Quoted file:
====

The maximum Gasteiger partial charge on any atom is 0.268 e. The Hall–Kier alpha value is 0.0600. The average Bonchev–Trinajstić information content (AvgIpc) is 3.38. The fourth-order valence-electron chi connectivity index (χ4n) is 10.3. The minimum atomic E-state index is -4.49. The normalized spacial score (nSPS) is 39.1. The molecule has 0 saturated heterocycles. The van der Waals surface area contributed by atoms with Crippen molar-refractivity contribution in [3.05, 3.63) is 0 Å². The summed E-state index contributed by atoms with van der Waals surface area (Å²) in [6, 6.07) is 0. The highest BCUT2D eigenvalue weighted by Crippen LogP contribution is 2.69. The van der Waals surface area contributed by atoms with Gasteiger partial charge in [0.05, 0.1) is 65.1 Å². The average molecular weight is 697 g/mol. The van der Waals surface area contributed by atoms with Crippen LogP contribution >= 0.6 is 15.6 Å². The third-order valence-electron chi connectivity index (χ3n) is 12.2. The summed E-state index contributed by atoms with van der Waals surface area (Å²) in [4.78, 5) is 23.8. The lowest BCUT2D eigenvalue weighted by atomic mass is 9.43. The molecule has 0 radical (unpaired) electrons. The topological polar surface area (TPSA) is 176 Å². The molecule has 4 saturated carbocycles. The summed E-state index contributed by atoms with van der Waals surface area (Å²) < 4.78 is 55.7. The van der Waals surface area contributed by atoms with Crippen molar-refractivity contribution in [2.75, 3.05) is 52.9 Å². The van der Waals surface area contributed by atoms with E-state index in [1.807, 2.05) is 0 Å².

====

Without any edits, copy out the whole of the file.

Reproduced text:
The maximum Gasteiger partial charge on any atom is 0.268 e. The Hall–Kier alpha value is 0.0600. The average Bonchev–Trinajstić information content (AvgIpc) is 3.38. The fourth-order valence-electron chi connectivity index (χ4n) is 10.3. The minimum atomic E-state index is -4.49. The normalized spacial score (nSPS) is 39.1. The molecule has 0 saturated heterocycles. The van der Waals surface area contributed by atoms with Crippen molar-refractivity contribution in [3.05, 3.63) is 0 Å². The summed E-state index contributed by atoms with van der Waals surface area (Å²) in [6, 6.07) is 0. The highest BCUT2D eigenvalue weighted by Crippen LogP contribution is 2.69. The van der Waals surface area contributed by atoms with Gasteiger partial charge in [0.05, 0.1) is 65.1 Å². The average molecular weight is 697 g/mol. The van der Waals surface area contributed by atoms with Crippen LogP contribution >= 0.6 is 15.6 Å². The third-order valence-electron chi connectivity index (χ3n) is 12.2. The summed E-state index contributed by atoms with van der Waals surface area (Å²) in [4.78, 5) is 23.8. The lowest BCUT2D eigenvalue weighted by atomic mass is 9.43. The molecule has 0 radical (unpaired) electrons. The topological polar surface area (TPSA) is 176 Å². The molecule has 4 saturated carbocycles. The summed E-state index contributed by atoms with van der Waals surface area (Å²) < 4.78 is 55.7. The van der Waals surface area contributed by atoms with Crippen molar-refractivity contribution in [2.75, 3.05) is 52.9 Å². The van der Waals surface area contributed by atoms with E-state index in [1.807, 2.05) is 0 Å².